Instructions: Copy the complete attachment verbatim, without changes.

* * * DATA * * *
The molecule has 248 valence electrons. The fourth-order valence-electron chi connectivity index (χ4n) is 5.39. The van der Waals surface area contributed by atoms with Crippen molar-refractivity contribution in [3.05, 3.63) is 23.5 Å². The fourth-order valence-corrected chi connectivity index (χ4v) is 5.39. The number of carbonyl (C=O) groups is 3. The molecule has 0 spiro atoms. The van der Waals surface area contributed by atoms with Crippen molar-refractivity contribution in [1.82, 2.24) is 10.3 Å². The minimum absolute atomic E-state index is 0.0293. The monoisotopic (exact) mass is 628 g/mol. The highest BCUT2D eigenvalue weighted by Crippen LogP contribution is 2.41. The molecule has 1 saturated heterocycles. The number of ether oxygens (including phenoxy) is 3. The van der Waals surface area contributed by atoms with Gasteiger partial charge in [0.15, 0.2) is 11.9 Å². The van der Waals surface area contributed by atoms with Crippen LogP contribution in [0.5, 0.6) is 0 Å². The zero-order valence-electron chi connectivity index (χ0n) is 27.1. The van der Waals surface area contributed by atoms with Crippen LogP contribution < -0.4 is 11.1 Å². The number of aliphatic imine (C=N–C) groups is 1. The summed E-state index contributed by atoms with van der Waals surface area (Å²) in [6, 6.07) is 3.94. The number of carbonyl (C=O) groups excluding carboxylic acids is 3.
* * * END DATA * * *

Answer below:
The molecule has 248 valence electrons. The fourth-order valence-electron chi connectivity index (χ4n) is 5.39. The van der Waals surface area contributed by atoms with Crippen molar-refractivity contribution in [3.05, 3.63) is 23.5 Å². The fourth-order valence-corrected chi connectivity index (χ4v) is 5.39. The number of carbonyl (C=O) groups is 3. The molecule has 0 spiro atoms. The van der Waals surface area contributed by atoms with Crippen molar-refractivity contribution in [1.82, 2.24) is 10.3 Å². The minimum absolute atomic E-state index is 0.0293. The monoisotopic (exact) mass is 628 g/mol. The highest BCUT2D eigenvalue weighted by Crippen LogP contribution is 2.41. The molecule has 1 saturated heterocycles. The number of ether oxygens (including phenoxy) is 3. The van der Waals surface area contributed by atoms with Gasteiger partial charge in [0.15, 0.2) is 11.9 Å². The van der Waals surface area contributed by atoms with Crippen LogP contribution in [0.5, 0.6) is 0 Å². The zero-order valence-electron chi connectivity index (χ0n) is 27.1. The van der Waals surface area contributed by atoms with Crippen LogP contribution < -0.4 is 11.1 Å². The number of aliphatic imine (C=N–C) groups is 1. The summed E-state index contributed by atoms with van der Waals surface area (Å²) in [6, 6.07) is 3.94. The number of carbonyl (C=O) groups excluding carboxylic acids is 3.